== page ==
When a thread runs a goroutine, it switches to its memory environment — which, among other things, includes its call stack — and executes the goroutine’s code. However, as soon as the goroutine finishes, the thread switches to its own memory context to perform runtime-level operations that, by the way, include the scheduling itself. There’s no scheduler per se as an independent actor — threads do all the scheduling. So, moving on, the action happens from the threads' point of view.

What do the threads do in this situation? Let’s consider the thread $M_0$. First, it tries to obtain a processor to get into action — remember, a thread cannot run goroutines without a processor. It acquires the free $P_0$. Now it has permission to run goroutines. So, $M_0$ checks the global run queue. There’s some work to be done there, so it pops $G_0$ from the head of the queue and starts running it. The other threads act the same, and after they’ve picked their processors and goroutines, we have the following picture.

When a goroutine finishes, the thread becomes idle but still holds its processor. Then, it checks the queue for new work, gets a fresh goroutine, and runs it.

Here $M_0$ finished running $G_0$ and switched to $G_4$.9 The other threads follow the same script. We continue like this until all goroutines finish.

As we can see, we did not start a new thread whenever launching a goroutine. We also didn’t overload the operating system with too many threads. Everything seems fine now.

## Goroutines of goroutines

We encounter a new problem when running the following code.

func runMany() {
for i := 0; i < 1000; i++ {
go run()
}
}

func main () {
for i := 0; i < 1000; i++ {
go runMany()
}

// wait
}


Here every goroutine starts a thousand new ones. First, the initial four goroutines start running and spawn the sub-goroutines.

The $G_0$ starts the goroutines from $G_0^0$ to $G_0^{999}$, the $G_1$ starts the ones from $G_1^0$ to $G_1^{999}$, and so on. In our system, as we see it so far, all these goroutines are on the global run queue.

The threads start picking up and executing the sub-goroutines after the first four ones finish, and we see something like this.10

However, we notice with disappointment that the system is slow again. Why? For safe concurrency, each thread gets the global run queue lock with every interaction. So, when pushing in and popping out the goroutines, a thread must wait for the lock, obtain it, access the queue, and release the lock. Only a single thread can access the queue simultaneously. All others have to wait. The threads contend with each other, and the performance drops dramatically.11

What’s the solution? We need each thread to access the global queue less frequently. To achieve this, we introduce local run queues in each processor; the threads now try to access the local queue before the global one. So, when a goroutine — run by a thread — schedules another one, the new sub-goroutine doesn’t go to the global run queue but instead to the local one. When looking for work, the threads check the local queue first; they check — and lock — the global queue only when there’s nothing in the local one.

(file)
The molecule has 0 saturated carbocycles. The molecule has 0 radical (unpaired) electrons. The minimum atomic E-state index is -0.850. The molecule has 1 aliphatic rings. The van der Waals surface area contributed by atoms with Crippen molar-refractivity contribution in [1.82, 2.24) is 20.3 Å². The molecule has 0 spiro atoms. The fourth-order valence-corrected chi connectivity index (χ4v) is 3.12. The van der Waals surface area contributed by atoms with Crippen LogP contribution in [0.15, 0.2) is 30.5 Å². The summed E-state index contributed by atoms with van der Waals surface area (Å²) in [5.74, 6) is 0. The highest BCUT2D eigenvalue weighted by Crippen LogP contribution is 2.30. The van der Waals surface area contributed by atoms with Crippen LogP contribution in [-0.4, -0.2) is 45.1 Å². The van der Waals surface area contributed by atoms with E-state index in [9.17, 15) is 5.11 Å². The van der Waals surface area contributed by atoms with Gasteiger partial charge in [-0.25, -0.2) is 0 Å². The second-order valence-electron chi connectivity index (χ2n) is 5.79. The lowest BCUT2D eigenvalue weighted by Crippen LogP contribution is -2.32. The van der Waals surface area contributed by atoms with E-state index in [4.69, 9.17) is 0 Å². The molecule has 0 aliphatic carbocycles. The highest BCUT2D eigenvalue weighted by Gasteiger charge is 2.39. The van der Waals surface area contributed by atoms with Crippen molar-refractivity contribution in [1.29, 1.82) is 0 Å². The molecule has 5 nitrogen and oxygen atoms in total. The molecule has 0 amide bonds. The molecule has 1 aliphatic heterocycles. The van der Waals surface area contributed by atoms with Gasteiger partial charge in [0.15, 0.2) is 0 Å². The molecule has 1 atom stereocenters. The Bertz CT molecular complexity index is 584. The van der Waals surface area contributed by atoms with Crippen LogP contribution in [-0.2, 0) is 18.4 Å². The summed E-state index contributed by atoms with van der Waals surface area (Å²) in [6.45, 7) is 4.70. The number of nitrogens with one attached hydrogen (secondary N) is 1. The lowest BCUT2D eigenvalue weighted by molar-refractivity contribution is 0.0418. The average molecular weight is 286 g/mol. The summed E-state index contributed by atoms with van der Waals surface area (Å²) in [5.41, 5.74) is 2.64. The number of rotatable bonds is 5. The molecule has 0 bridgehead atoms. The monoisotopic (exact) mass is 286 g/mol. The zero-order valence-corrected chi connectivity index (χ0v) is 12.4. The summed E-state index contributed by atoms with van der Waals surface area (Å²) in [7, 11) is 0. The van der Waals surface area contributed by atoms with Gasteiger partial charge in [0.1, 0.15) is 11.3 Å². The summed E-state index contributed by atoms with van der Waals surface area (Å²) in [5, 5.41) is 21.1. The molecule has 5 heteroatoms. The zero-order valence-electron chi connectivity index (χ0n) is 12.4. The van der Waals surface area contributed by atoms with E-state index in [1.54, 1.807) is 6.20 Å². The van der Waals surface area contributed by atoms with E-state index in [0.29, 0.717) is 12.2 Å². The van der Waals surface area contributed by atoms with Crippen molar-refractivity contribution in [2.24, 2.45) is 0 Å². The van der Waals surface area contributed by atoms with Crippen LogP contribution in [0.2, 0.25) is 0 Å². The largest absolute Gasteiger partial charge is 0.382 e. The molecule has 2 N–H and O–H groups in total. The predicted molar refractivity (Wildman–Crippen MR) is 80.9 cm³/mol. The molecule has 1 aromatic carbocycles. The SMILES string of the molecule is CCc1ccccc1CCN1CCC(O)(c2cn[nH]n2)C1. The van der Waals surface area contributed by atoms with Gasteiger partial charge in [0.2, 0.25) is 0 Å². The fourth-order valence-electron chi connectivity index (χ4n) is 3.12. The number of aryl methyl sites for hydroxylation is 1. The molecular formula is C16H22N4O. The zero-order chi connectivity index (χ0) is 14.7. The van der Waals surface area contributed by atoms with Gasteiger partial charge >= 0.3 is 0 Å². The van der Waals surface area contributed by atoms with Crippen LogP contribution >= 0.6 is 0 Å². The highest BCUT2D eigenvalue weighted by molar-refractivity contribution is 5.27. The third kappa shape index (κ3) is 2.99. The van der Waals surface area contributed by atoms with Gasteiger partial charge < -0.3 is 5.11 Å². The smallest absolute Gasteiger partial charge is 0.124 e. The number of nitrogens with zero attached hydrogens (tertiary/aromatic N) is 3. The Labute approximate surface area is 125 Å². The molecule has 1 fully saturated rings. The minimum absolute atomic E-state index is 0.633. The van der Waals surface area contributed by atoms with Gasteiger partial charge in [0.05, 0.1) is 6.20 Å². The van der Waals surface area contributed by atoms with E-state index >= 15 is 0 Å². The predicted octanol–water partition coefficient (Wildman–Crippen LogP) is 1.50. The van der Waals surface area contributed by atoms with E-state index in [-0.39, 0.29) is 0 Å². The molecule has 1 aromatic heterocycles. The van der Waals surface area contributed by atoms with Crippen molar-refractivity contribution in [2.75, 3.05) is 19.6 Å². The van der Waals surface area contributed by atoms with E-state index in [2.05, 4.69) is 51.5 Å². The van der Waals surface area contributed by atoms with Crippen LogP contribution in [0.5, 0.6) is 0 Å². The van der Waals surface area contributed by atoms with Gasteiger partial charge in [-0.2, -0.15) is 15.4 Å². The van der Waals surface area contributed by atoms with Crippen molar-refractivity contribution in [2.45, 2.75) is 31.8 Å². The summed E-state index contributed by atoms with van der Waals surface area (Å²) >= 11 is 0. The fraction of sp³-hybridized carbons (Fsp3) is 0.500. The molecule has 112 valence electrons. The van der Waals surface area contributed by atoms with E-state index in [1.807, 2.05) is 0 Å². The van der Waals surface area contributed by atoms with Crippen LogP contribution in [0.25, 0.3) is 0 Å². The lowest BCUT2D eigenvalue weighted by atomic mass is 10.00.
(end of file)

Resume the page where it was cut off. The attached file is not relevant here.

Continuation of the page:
We re-run our code with this modification and the picture looks different.

The sub-goroutines are in the local queues. The thread that just finished a goroutine and owns a processor first checks that processor’s local queue. It only checks the global run queue if the local one is empty. After the four initial goroutines finish, we have the following situation.

After a while, when all the goroutines spawned by, for example, $G_1$ are finished, the $P_1$ local queue is empty, and $M_1$ picks $G_4$ from the global run queue, which fills the local queue with the goroutines from $G_4^0$ to $G_4^{999}$. The pattern repeats until all goroutines and sub-goroutines complete.

As we can see, after our modification, the contention for the global run queue drops significantly, and everything works fast. So we can turn to more exciting experiments.12

## An uneven load

Here’s our next experiment.

func main() {
go runMany()

// wait
}


It’s easy to see a problem here. After we start the sub-goroutines — with our current idea of the scheduler — we face this picture.

Only one thread is doing all the work, while the other three remain unused.

We need to balance the work among the threads, so we add another detail to our scheduling algorithm: work stealing.13 After a thread checks the local and global run queues, it turns to the other processors' run queues, and if there’s work there, it steals half of it. In our example, the $M_1$ checks the $P_0$ and — finding work there — takes half of it.14

$M_2$ checks $P_0$ first and take the front half of the queue; $M_3$ does the same. Now, every thread is working.

When threads run out of work, they get more from the others. It’s easy to see how it goes: every thread that holds a processor has work to do until we run out of goroutines.